Asceticism of the Mind

Forms of Attention and Self-Transformation in Late Antique Monasticism

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Inbar Graiver
Studies and Texts
  • Bristol, CT: 
    Pontifical Institute of Medieval Studies
    , September
     248 pages.
     For other formats: Link to Publisher's Website.
Review coming soon!

Review by Daniel Lemeni forthcoming.


Asceticism is founded on the possibility that human beings can profoundly transform themselves through training and discipline. In particular, asceticism in the Eastern monastic tradition is based on the assumption that individuals are not slaves to the habitual and automatic but can be improved by ascetic practice and, with the cooperation of divine grace, transform their entire character and cultivate special powers and skills. Asceticism of the Mind explores the strategies that enabled Christian ascetics in the Egyptian, Gazan, and Sinaitic monastic traditions of late antiquity to cultivate a new form of existence.

At the book’s center is a particular model of ascetic discipline that involves a systematic effort to train the mind and purify attention. Drawing on contemporary cognitive and neuroscientific research, this study underscores the beneficial potential and self-formative role of the monastic system of mental training, thereby confuting older views that emphasized the negative and repressive aspects of asceticism. At the same time, it sheds new light on the challenges that Christian ascetics encountered in their attempts to transform themselves, thereby lending insight into aspects of their daily lives that would otherwise remain inaccessible. Asceticism of the Mind brings rigorously historical and cognitive perspectives into conjunction across a range of themes, and in so doing opens up new ways of exploring asceticism and Christian monasticism. By working across the traditional divide between the humanities and the cognitive sciences, it offers new possibilities for a constructive dialogue across these fields.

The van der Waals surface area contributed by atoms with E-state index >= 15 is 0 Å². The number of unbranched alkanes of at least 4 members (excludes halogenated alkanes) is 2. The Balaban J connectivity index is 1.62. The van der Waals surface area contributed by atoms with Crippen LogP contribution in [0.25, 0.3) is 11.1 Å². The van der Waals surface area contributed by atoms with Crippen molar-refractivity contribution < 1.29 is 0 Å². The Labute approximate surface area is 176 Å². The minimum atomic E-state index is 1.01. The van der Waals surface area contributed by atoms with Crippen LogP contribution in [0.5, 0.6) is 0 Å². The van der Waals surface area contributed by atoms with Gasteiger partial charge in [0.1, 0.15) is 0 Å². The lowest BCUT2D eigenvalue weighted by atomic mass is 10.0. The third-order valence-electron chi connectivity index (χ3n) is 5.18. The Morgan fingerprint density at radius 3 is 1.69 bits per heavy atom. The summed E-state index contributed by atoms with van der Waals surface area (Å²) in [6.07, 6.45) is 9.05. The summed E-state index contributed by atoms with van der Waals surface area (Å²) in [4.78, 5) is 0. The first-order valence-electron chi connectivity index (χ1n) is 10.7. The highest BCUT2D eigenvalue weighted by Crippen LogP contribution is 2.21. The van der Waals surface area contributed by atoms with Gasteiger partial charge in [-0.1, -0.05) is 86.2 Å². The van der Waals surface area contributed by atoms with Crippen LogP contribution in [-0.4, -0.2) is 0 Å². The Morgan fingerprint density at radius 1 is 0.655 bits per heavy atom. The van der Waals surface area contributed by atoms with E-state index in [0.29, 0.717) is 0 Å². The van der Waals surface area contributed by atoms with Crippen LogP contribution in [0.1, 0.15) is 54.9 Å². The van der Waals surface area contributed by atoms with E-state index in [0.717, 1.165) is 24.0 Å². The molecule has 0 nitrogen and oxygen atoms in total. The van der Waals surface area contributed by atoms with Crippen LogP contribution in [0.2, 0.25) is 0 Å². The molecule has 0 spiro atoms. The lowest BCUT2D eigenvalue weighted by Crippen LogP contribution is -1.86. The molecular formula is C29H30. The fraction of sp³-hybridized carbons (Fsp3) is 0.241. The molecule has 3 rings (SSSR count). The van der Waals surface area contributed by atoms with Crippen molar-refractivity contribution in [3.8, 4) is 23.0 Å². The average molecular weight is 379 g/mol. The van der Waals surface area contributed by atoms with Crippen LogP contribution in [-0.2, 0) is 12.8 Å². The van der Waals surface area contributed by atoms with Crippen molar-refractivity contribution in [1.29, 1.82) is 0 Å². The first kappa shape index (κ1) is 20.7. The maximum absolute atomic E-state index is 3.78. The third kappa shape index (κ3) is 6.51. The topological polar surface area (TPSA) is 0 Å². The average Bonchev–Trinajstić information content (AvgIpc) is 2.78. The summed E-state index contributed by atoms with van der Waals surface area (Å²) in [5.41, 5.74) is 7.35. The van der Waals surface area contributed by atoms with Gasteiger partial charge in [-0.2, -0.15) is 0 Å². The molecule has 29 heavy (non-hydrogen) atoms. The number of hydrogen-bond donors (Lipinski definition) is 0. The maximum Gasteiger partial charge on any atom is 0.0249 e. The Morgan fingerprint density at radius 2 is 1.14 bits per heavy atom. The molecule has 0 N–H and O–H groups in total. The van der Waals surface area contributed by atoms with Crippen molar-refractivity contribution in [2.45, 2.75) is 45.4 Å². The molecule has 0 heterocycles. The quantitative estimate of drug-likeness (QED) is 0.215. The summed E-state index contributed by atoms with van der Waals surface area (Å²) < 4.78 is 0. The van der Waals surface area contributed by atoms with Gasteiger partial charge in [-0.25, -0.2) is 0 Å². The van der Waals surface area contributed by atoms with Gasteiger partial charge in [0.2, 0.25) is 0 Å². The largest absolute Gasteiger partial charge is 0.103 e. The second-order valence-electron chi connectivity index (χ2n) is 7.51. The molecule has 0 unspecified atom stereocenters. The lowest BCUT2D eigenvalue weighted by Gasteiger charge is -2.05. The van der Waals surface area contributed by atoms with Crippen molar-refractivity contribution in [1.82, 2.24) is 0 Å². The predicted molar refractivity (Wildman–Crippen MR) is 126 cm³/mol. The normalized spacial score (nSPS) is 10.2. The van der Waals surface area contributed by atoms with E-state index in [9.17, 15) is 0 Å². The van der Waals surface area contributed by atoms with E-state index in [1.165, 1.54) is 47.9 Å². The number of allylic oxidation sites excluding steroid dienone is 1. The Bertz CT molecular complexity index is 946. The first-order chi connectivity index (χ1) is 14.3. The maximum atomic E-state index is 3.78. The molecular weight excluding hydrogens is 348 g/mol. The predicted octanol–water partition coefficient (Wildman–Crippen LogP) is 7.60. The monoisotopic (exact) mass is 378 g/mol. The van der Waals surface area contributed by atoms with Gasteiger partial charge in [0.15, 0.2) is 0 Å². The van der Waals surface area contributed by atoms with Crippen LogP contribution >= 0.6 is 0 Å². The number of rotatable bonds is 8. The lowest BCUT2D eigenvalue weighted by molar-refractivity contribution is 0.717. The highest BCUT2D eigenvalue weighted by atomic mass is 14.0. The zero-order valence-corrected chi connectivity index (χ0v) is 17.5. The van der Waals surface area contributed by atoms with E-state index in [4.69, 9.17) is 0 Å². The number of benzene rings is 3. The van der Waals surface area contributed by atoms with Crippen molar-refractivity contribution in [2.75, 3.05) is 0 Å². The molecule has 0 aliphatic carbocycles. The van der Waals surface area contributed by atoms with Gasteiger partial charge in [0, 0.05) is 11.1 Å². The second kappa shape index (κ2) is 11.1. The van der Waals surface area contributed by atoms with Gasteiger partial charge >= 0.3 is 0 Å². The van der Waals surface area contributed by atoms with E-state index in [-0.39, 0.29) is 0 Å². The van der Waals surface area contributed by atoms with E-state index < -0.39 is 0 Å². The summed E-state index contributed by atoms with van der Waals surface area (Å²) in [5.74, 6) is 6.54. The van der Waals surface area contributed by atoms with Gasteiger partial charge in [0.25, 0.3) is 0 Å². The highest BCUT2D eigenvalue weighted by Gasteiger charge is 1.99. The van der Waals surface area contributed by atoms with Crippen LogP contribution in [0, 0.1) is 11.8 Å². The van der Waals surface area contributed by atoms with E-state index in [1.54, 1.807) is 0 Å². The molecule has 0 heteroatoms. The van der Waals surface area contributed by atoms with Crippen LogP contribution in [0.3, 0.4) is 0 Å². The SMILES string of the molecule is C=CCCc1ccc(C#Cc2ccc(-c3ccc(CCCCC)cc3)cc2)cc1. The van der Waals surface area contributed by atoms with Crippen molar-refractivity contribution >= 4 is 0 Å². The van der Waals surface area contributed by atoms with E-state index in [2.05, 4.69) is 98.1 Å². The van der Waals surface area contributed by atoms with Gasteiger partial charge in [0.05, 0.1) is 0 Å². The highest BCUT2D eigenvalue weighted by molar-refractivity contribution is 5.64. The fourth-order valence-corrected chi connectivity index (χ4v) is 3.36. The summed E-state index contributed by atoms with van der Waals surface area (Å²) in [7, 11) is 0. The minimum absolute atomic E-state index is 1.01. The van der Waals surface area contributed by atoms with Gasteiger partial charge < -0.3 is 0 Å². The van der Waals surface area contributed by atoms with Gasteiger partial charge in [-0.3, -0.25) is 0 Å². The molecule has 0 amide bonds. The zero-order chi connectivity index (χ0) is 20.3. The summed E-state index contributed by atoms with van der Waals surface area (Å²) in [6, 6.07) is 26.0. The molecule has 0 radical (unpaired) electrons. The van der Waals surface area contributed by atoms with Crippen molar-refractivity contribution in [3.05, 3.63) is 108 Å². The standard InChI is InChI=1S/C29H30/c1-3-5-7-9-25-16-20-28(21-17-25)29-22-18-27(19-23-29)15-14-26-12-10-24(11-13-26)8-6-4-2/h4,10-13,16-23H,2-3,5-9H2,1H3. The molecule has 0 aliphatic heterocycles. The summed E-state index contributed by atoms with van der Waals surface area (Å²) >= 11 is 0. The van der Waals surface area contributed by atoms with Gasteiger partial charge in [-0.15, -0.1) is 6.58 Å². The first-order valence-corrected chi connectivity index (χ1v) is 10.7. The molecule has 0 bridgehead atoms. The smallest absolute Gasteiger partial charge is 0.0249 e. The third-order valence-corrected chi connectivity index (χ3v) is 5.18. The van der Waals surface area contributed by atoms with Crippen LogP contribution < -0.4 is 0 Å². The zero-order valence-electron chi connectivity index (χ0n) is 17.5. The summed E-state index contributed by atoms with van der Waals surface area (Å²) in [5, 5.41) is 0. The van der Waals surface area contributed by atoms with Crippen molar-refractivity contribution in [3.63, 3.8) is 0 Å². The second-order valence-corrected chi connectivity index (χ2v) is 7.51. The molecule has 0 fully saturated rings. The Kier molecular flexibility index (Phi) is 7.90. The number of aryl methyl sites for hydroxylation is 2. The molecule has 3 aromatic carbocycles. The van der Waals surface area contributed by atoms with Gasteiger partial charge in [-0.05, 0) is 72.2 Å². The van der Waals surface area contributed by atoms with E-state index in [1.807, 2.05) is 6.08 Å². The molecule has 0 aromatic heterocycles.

About the Author(s)/Editor(s)/Translator(s): 

Inbar Graiver is a Postdoctoral Scholar at the Faculty of Theology at Humboldt University, studied philosophy, comparative literature, grammar, and general history before she completed her doctorate in medieval and late antique history at Tel Aviv University. Her current research is devoted to the ancient, late antique, and early Byzantine history of psychological knowledge and the processes related to its production, dissemination, and application. Her articles have appeared in The Journal of Early Christian StudiesThe Journal of Religion, and The Journal of Cognitive Historiography.


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